As people age the human body changes in multiple ways, some of these changes are good and can enrich your life, while others offer problems like the reduction in brain size. Unfortunately, this relatively normal symptom of old age also happens to be a telltale sign of Alzheimer’s disease. Medical News Today explains: “But the good news is that a recent study suggests people with higher levels of omega-3 fatty acids have larger brain volumes in old age.”
You can get more omega-3 in your life by incorporating healthy fatty fishes into your diet, such as salmon and sardines. If you don’t enjoy the taste of fish, you may purchase supplements as an alternative method of getting enough omega-3 into your body.
Take Your Vitamins
Everybody knows that making sure your vitamin intake allows for all the vital vitamins and nutrients that your body needs on a daily basis. This helps in a number of different medical conditions and health related objectives, and it’s especially true for Alzheimer’s patients hoping to slow the progression of the disease, or for those hoping to prevent it from taking form. John Gever of Med Page Today explains the results of one such trial, saying: “Older veterans with mild to moderate Alzheimer’s disease who took vitamin E supplements in a randomized trial showed less progression of functional impairment, researchers said.”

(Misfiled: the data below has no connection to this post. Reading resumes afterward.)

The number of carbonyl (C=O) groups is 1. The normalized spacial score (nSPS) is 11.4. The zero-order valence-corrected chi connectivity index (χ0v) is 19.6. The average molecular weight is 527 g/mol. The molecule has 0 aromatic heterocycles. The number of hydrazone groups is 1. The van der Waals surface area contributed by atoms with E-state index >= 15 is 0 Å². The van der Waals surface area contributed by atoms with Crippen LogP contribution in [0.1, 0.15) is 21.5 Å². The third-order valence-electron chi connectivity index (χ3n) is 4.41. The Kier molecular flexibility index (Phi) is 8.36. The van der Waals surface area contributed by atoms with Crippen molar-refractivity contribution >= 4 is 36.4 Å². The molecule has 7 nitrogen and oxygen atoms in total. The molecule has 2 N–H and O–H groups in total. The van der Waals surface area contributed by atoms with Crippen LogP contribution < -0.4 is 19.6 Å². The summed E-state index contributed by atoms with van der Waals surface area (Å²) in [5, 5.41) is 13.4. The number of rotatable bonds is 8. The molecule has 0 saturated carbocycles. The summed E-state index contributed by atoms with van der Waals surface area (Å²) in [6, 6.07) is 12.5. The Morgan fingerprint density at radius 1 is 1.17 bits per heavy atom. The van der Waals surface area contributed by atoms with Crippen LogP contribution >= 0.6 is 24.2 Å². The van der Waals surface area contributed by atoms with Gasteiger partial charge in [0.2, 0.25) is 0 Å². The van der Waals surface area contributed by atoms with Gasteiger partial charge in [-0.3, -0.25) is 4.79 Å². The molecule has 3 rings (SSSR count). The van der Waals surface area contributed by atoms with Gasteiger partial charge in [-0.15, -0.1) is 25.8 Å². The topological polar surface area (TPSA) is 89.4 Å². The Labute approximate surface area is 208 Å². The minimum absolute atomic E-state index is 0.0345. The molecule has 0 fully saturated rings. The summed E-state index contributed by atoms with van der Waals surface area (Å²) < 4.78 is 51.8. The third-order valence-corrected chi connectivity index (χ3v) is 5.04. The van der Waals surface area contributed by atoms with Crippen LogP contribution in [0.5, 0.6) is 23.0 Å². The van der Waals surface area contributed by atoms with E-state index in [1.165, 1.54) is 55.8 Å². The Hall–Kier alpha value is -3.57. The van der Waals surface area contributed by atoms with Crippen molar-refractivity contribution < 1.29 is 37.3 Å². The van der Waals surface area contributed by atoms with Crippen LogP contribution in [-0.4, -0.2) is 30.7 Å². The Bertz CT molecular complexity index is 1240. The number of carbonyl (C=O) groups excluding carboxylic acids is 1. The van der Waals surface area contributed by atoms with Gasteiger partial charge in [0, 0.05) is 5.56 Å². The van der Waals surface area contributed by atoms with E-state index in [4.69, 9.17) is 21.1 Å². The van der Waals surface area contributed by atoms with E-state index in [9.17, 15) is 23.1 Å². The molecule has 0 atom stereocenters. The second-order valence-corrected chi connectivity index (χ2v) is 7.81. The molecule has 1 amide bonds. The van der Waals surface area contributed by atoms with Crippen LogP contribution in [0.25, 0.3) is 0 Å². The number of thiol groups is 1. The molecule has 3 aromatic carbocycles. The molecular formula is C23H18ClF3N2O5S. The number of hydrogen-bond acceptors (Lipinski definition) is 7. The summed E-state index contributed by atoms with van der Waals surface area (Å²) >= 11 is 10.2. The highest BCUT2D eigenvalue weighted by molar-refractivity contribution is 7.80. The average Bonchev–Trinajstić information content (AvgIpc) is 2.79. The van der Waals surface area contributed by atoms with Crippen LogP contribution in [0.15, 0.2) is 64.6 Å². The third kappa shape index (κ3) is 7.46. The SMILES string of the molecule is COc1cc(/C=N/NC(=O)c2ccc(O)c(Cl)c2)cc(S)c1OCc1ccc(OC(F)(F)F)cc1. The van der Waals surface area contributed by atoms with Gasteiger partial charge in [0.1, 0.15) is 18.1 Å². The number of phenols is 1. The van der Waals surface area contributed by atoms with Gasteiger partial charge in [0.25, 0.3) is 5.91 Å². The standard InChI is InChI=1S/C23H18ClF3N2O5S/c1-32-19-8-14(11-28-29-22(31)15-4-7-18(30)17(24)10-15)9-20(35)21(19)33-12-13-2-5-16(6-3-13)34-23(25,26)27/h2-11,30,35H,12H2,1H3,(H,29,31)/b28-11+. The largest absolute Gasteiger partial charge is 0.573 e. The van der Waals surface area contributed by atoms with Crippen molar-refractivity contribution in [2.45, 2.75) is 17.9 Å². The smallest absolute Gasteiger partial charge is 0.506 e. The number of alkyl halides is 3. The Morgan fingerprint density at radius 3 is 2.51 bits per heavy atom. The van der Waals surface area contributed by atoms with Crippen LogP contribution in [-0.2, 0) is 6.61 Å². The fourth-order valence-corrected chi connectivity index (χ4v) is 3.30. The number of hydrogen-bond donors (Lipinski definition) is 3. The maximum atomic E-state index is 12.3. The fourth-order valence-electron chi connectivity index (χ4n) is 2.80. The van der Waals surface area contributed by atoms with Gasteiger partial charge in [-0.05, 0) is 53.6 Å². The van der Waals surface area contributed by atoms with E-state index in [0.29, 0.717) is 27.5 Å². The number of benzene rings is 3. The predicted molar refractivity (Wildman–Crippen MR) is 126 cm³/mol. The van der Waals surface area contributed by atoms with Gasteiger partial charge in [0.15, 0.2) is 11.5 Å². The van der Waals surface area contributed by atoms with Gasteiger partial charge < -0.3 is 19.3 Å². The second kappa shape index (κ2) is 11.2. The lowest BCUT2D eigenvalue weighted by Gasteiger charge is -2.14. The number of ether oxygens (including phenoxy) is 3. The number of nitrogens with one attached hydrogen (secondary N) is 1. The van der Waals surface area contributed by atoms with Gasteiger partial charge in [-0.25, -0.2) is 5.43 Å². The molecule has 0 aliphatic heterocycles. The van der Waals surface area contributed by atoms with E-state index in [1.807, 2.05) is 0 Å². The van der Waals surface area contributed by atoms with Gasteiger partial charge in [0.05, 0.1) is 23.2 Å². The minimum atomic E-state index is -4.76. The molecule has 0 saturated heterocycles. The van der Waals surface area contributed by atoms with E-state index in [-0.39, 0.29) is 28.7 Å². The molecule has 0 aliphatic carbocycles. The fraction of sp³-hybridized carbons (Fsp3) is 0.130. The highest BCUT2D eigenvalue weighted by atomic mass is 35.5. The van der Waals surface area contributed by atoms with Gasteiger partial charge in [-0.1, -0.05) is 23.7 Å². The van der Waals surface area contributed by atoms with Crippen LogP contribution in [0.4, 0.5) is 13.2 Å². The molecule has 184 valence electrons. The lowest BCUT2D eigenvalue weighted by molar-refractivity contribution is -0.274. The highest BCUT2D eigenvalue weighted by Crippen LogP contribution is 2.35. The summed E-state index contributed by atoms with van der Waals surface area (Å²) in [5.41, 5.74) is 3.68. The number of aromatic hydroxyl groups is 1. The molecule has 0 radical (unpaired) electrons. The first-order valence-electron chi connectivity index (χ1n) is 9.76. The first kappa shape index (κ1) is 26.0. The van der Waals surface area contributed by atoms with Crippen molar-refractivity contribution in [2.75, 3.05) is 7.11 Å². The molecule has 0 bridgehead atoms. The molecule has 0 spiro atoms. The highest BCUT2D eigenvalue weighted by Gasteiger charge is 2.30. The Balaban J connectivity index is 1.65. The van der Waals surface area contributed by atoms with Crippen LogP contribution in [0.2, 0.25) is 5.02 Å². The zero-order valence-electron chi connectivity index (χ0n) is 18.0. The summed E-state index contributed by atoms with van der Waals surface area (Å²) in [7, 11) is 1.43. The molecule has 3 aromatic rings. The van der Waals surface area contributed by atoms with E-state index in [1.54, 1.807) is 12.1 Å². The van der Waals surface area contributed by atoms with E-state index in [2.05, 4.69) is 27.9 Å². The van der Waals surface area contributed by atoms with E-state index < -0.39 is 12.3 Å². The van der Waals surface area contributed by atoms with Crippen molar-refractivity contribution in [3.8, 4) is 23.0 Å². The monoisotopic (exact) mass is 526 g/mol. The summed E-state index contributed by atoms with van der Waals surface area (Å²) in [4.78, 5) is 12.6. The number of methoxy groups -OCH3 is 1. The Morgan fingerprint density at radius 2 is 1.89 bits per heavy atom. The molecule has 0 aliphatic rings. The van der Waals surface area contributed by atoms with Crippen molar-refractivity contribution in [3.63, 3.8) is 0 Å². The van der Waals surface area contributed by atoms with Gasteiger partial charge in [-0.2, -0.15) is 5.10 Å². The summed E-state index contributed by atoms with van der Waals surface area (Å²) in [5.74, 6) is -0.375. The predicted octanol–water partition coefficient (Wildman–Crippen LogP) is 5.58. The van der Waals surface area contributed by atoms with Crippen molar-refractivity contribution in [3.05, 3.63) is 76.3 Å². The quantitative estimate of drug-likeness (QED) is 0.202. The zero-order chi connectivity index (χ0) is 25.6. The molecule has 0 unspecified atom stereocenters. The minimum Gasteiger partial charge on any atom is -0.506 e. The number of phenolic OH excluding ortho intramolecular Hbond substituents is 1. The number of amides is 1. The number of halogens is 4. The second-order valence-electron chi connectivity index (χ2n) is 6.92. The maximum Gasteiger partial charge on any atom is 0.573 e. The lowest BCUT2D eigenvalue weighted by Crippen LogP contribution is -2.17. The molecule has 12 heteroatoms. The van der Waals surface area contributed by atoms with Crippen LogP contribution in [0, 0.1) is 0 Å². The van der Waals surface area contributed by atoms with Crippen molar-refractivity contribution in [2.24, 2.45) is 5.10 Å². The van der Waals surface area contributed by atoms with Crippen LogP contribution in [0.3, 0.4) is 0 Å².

Similar to the omega-3 treatment, this is not a cure or medication for Alzheimer’s and there’s no guarantee that it can help treat every case, but it seems to be working for many patients worldwide. You need to ask your doctor before you begin taking this vitamin, even though it’s something that should be naturally found in your system, you should never alter your routine in any drastic way without consulting a physician, especially if you have Alzheimer’s disease and are taking other medications.
The detection of Alzheimer’s can be a long drawn out process that takes months to verify, but there are methods being utilized in some testing that can be done at home using nothing from a ruler and a tablespoon of peanut butter. The blob of peanut butter is lifted centimeter by centimeter closer to the nostril until the patient can smell it. Ryan Jaslow of CBS News reports: “The study showed all 18 patients with early-stage Alzheimer’s had trouble smelling the peanut butter with their left nostril until it was an average of 10 centimeters closer to their nose than their test with the right nostril.”
Those who were diagnosed as not having the disease weren’t able to smell the peanut butter until it was approximately 5 centimeters from their noses, while other test subjects had no difficulty smelling it at 15 to 20 centimeters away. Peanut butter is used because it’s a well-recognized scent in North America, but other strongly scented foods or items may work just as well. Like other methods of treatment and detection, this isn’t one hundred percent guaranteed, and press has been varied on the success of this particular test.